Targeted Fusion Biopsy Using Anti-[18F]FACBC PET/CT and Real-Time 3D Ultrasound Guidance
NIH/NCI R21CA176684 (PI: Fei)
Every man over the age of 45 is at risk for prostate cancer. Two-dimensional (2D) trans rectal ultrasound (TRUS) guided biopsy is the standard method for prostate cancer diagnosis. A critical problem of this TRUS- guided biopsy approach is its significant sampling error and its low sensitivity (24%-52%). Current biopsy approaches may miss up to 30% of prostate cancer. Nevertheless, more than 1.2 million prostate biopsies are performed in each year and the biopsy cost is more than two billion dollars. Innovative image-guided biopsy technology that can improve cancer detection can have significant impact on the management of this disease that affects one in six men. The objective of the proposed study is to evaluate a new, molecular image directed, three-dimensional (3D) ultrasound guided biopsy system in human patients. At our NIH-funded Emory Molecular and Translational Imaging Center, it has been shown that PET/CT imaging with the new PET molecular imaging agent FACBC is more sensitive than the FDA-approved SPECT/CT in prostate cancer detection. FACBC images showed higher focal uptake in tumor foci than in normal prostate and thus could be ideal information to direct targeted biopsy of the prostate. This newly developed biopsy system has the unique feature that FACBC PET/CT images can be registered with 3D ultrasound images; as a result, a suspicious PET lesion is superimposed over the real-time ultrasound data, and the fused image is then used to direct biopsy needles to tumor targets. The hypothesis of the study is that FACBC PET/ultrasound fusion guided biopsy can detect more cancer per core than the standard 12-core TRUS guided biopsy. The specific aims include: 1) To develop the workflow for performing deformable registration and fusion of FACBC PET/CT and 3D ultrasound images of human patients, and 2) To perform FACBC PET/CT directed, 3D ultrasound-guided biopsy and determine if targeted fusion biopsy can detect more cancer than 2D TRUS-guided biopsy. Thirty six patients, who have suspicion of recurrent prostate cancer after definitive therapy such as radiotherapy, will be recruited into this study. Approximately half of the patients will have positive imaging findings and will undergo 2D TRUS-guided biopsy as well as PET/ultrasound fusion biopsy. The proposed study will be the first-in-human trial that uses PET/CT imaging to direct 3D ultrasound-guided biopsy of the prostate. The multimodality imaging approach will combine the high sensitivity from PET and real-time information from ultrasound for improved cancer detection. This early-phase clinical trial will help transform the field from the current "blind" biopsy to future "targeted" biopsy and result in the change of prostate cancer management. The new biopsy technology can have an immediate impact on patient care by improving the detection and diagnosis of prostate cancer.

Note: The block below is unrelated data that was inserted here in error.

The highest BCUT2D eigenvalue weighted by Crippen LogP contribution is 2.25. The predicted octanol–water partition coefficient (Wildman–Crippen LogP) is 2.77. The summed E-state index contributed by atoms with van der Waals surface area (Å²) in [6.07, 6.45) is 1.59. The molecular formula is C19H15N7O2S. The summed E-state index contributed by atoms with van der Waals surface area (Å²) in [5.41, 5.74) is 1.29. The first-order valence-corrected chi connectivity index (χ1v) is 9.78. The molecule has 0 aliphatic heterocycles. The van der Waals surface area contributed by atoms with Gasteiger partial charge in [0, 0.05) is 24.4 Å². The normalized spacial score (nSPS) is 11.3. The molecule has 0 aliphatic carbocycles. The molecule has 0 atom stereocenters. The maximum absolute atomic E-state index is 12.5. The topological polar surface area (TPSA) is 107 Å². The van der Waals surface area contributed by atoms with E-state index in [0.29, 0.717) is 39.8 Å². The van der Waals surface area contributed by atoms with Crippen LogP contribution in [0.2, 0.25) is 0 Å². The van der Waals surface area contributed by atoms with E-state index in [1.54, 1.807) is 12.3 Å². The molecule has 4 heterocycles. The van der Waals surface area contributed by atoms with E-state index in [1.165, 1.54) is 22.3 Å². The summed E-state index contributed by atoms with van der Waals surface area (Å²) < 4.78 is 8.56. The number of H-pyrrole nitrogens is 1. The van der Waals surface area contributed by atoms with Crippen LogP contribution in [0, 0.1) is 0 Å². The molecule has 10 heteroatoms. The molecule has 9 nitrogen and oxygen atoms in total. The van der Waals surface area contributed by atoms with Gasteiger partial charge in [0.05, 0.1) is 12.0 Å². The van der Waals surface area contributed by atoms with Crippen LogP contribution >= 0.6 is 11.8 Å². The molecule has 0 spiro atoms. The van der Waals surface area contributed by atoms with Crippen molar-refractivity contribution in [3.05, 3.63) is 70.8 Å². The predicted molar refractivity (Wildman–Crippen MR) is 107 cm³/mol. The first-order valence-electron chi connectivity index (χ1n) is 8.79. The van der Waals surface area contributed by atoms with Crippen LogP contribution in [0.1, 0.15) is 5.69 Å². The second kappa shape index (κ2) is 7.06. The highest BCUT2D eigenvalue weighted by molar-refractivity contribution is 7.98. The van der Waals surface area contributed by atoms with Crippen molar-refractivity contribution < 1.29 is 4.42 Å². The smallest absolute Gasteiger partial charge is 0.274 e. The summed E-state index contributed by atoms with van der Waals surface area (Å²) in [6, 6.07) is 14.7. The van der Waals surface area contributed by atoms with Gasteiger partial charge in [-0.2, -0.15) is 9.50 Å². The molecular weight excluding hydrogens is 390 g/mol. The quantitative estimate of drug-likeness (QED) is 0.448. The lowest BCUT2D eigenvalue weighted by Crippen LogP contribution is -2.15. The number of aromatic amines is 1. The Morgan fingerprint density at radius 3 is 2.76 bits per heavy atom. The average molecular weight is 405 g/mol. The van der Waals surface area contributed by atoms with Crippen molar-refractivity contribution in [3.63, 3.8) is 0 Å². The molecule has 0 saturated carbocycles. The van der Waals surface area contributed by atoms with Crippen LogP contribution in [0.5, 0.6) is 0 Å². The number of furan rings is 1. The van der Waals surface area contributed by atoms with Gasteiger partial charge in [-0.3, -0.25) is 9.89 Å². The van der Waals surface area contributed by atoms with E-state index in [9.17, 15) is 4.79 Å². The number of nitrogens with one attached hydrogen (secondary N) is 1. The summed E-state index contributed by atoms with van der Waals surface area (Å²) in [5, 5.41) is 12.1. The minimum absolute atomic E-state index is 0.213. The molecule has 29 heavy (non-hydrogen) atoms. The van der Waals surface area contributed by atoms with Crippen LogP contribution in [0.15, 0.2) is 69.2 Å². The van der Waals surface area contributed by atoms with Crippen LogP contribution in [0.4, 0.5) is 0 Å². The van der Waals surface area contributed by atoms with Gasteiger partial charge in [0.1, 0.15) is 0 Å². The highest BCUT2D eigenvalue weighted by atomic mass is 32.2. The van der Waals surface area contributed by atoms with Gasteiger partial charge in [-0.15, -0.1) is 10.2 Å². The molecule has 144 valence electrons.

Molecular image-directed, 3D ultrasound-guided biopsy. Top: The PET/CT images with 18F-FACBC were acquired from a prostate patient. PET/CT images show a focal lesion within the prostate (white arrow). The 3D visualization of the pelvis and the prostate can be used to aid the insertion of the biopsy needle into a suspicious tumor target. Bottom: During biopsy, a mechanically assisted navigation device was used to acquire 3D TRUS images from patients. The prostate boundaries on TRUS images were segmented and were used to generate a 3D model of the prostate. The 3D prostate model and real-time TRUS images are used to guide the biopsy in patients. (Fei BW, Nieh PT, Schuster DM, Master VA. PET directed, 3D ultrasound-guided prostate biopsy, Diagnostic Imaging Europe, Pages: 12-15, Jan. 2013, Featured by the journal cover)